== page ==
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Rising from Ruin is an on-going MSNBC.com special report chronicling two coastal Mississippi towns, Bay St. Louis and Waveland, as they rebuild after Hurricane Katrina.

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051024_blog_paper_1Sea Coast Echo News Editor Geoff Belcher published the paper's first post-Katrina edition from Kentucky. (Jim Seida / MSNBC.com)

BAY ST. LOUIS, Miss. – Before they could cover the biggest story of their lives, Randy Ponder and Geoff Belcher had to save their own.

As Hurricane Katrina barreled toward their Gulf Coast community with torrential rains and howling winds, Belcher, news editor of Hancock County’s Sea Coast Echo, and his wife threw their dog and cat in the car and headed for higher ground. Ponder, the newspaper’s publisher, put flashlights and a chainsaw in his attic and watched the water rise in his Waveland rambler.

Then the storm came, wiping out hundreds of homes and businesses in Bay St. Louis and Waveland. Among them, the offices and printing plant of the Sea Coast Echo, the two-day-a-week newspaper that has served Hancock County since 1892.

Separated by the storm and unable to communicate, it would be days before Belcher and Ponder knew if the other was alive.

Belcher cut a deal with a newspaper where he had previously worked in Pikeville, Ken., and was able to produce a four-page, full-color special edition just days after the storm struck.

“I was printing the first paper and I didn’t know if Randy was still here,” the bespectacled, Marlboro-smoking Belcher recalled in an interview on the deck of the two-room apartment that is now serving as the Echo office. “It was going to press and I got a phone call: ‘Randy’s still alive.’”

'Ground Zero' edition

Soon, the 34-year employee of the Echo was on the streets, distributing Belcher’s special edition, headlined simply “Ground Zero,” by hand since there weren’t many sales racks left.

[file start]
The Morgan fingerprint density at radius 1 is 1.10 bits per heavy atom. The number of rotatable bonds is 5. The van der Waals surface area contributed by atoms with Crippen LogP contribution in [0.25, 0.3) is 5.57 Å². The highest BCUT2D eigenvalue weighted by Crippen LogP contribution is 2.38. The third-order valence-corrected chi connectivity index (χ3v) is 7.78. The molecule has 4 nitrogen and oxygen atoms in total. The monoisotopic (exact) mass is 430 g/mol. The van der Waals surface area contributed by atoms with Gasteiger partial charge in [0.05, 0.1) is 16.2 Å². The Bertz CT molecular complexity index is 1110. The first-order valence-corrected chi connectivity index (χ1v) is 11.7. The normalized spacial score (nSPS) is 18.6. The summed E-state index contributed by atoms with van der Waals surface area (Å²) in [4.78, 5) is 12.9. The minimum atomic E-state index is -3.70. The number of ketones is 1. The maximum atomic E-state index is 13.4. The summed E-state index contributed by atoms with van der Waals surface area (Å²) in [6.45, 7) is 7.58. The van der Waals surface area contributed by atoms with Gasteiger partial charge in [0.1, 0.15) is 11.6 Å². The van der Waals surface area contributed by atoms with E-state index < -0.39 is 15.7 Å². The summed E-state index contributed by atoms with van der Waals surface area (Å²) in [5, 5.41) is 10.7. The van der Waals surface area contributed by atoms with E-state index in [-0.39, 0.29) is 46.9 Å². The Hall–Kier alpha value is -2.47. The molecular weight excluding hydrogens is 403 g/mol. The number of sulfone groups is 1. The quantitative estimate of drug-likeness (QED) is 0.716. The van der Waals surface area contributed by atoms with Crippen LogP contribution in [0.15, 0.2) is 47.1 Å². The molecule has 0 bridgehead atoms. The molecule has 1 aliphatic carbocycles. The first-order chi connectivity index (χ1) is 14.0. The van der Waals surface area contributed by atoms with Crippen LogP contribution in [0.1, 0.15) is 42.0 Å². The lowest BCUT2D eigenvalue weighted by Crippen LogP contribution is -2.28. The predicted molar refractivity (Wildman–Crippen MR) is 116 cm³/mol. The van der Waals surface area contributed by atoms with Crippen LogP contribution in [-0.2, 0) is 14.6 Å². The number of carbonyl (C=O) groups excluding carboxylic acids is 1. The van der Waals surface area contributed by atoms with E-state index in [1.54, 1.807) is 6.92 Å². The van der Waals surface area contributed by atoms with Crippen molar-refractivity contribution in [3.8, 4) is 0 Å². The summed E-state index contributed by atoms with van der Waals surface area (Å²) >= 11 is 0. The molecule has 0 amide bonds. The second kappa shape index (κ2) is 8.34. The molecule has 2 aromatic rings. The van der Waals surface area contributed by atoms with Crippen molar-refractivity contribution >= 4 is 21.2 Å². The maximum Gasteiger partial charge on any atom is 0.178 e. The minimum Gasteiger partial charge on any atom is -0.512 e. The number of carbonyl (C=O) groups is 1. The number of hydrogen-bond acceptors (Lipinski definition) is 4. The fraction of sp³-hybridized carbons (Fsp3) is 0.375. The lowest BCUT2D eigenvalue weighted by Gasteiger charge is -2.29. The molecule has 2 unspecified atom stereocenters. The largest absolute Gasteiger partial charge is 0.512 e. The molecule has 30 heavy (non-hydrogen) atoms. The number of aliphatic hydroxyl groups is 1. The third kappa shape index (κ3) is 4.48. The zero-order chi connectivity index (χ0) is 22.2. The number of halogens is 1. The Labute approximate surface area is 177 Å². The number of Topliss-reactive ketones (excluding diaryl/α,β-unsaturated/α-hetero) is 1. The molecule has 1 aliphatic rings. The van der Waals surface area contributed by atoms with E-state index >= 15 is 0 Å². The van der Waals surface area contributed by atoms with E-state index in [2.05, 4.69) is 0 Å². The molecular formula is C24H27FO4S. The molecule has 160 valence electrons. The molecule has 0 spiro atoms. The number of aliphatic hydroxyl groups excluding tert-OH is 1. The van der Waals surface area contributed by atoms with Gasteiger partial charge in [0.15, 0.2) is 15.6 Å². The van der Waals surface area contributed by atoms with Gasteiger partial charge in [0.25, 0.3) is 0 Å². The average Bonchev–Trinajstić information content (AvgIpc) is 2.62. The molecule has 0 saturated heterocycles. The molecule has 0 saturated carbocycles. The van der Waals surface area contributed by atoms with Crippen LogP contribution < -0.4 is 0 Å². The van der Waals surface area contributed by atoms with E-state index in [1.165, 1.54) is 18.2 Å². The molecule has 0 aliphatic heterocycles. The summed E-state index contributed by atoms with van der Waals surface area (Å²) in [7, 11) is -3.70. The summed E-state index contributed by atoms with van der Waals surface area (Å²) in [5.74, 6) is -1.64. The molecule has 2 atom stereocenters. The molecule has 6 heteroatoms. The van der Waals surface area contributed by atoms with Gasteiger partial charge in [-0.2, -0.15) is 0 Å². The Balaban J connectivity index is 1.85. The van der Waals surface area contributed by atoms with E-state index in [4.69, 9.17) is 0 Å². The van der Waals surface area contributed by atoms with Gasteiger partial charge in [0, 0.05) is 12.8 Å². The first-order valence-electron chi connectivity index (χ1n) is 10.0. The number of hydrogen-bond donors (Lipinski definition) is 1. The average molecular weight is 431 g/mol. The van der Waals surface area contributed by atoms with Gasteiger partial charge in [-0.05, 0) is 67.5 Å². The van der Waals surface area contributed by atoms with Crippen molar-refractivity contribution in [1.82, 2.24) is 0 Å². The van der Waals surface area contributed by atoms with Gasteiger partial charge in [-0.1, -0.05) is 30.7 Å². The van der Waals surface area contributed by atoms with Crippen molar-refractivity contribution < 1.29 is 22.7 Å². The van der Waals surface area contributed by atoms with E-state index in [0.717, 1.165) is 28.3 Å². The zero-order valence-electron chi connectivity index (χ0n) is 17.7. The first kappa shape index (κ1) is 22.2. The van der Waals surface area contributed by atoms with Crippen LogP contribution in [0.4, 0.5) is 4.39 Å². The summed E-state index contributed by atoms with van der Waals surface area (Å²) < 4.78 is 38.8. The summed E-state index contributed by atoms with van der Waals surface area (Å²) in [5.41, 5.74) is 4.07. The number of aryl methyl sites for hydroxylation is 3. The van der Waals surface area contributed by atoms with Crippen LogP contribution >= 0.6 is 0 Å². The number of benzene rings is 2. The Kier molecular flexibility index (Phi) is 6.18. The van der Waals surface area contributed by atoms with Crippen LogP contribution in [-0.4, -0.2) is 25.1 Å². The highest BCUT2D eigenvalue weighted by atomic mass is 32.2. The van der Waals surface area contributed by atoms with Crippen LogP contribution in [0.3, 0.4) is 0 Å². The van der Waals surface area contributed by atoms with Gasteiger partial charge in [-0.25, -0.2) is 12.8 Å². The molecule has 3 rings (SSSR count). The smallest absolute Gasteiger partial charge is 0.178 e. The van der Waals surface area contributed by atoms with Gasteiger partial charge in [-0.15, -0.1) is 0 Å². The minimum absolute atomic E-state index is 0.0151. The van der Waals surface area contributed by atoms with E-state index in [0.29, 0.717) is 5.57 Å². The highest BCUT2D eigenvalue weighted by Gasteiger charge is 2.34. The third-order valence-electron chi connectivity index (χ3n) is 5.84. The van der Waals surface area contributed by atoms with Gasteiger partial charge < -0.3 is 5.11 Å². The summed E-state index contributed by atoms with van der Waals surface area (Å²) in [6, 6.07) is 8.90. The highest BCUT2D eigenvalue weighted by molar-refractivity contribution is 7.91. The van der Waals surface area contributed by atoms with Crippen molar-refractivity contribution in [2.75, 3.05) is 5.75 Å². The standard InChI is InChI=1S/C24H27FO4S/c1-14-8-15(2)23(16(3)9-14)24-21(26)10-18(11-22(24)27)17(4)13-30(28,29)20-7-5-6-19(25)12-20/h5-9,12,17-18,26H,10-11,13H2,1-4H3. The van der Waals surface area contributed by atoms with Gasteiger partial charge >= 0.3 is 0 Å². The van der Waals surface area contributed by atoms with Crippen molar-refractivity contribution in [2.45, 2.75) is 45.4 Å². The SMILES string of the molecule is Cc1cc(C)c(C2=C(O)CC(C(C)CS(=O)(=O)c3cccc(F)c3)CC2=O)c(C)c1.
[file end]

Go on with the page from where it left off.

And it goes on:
“It was a very emotional thing when people were getting that issue,” Ponder recalls. “People were stopping the cars, coming up and hugging us.”

Proudly, Ponder says, “We only missed one issue.”

But what was once the 7,800-circulation voice of the county, usually sporting 36 pages an issue with four to six lucrative advertising inserts is missing a lot more now.

051024_blog_paper_last_1 This copy of the last edition from before Katrina hit, dated Aug. 28, 2005, stares out of a mud-encrusted vending machine behind the paper's downtown Bay St. Louis offices. (Jim Seida / MSNBC.com)

First, there’s the office and printing plant at 124 Court St. It came through the hurricane’s winds intact, but Katrina’s storm surge sent four feet of seawater into the building, rendering $750,000 worth of equipment useless. “Totally gone,” says Ponder.

Computers, phones, files and most of the paper’s bound copies of its editions back to No. 1 also were destroyed.

With 80 to 90 percent of businesses destroyed, advertising is now “way, way, way, way down,” says Ponder, resulting in a product that at 20 pages is a shadow of its former self. And subscription cancellations have cut circulation to 5,500.

Staff members vanish

But the toughest loss is this: Of a pre-Katrina staff of 22 journalists, press operators, advertising and circulation people, and clerical help, “We have five people right now,” Ponder says, “and we are about to be down to four.

“A lot of folks lost everything they have and just have no reason to come back,” says Ponder, also the camera-carrying editor in chief of the Echo. “I don’t know what we’re going to do as far as people goes.”

As far as the printing plant and offices go, they’re already working on that. Ponder purchased some used presses that he thinks will be a good replacement for the eight-unit Color King that also printed other newspapers in the county, high school and college publications. After some modifications, he thinks the presses will roll within two months. He hopes the entire Echo staff will be back in its offices within six months.

In the meantime, he’s grateful to be able to print the much smaller version of the paper at the Picayune Item and thankful that the newspaper postponed a capital improvement program it had considered just prior to Katrina.

He also applauds the behind-the-scenes owner for what he considers extraordinary support of the staff -- continuing paychecks with no questions asked for a month, providing hotel rooms, food and other help.